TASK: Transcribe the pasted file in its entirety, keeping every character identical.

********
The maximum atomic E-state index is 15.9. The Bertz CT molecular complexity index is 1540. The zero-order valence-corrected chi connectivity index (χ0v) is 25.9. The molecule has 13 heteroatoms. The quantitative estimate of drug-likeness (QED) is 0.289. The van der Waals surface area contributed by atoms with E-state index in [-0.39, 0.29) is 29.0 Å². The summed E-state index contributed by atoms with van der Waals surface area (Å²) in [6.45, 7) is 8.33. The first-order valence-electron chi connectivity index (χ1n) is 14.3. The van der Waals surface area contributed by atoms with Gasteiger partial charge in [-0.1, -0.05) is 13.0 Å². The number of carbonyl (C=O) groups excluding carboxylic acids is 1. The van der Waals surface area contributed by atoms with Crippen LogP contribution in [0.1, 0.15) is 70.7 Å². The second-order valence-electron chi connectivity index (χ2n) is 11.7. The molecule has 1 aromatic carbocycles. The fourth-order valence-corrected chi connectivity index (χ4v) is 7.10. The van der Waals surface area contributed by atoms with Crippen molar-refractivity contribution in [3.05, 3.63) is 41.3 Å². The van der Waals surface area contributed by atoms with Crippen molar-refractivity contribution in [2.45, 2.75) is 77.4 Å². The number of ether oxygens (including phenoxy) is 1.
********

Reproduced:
The maximum atomic E-state index is 15.9. The Bertz CT molecular complexity index is 1540. The zero-order valence-corrected chi connectivity index (χ0v) is 25.9. The molecule has 13 heteroatoms. The quantitative estimate of drug-likeness (QED) is 0.289. The van der Waals surface area contributed by atoms with E-state index in [-0.39, 0.29) is 29.0 Å². The summed E-state index contributed by atoms with van der Waals surface area (Å²) in [6.45, 7) is 8.33. The first-order valence-electron chi connectivity index (χ1n) is 14.3. The van der Waals surface area contributed by atoms with Gasteiger partial charge in [-0.1, -0.05) is 13.0 Å². The number of carbonyl (C=O) groups excluding carboxylic acids is 1. The van der Waals surface area contributed by atoms with Crippen LogP contribution in [0.1, 0.15) is 70.7 Å². The second-order valence-electron chi connectivity index (χ2n) is 11.7. The molecule has 1 aromatic carbocycles. The fourth-order valence-corrected chi connectivity index (χ4v) is 7.10. The van der Waals surface area contributed by atoms with Crippen molar-refractivity contribution in [3.05, 3.63) is 41.3 Å². The van der Waals surface area contributed by atoms with Crippen molar-refractivity contribution in [2.45, 2.75) is 77.4 Å². The number of ether oxygens (including phenoxy) is 1.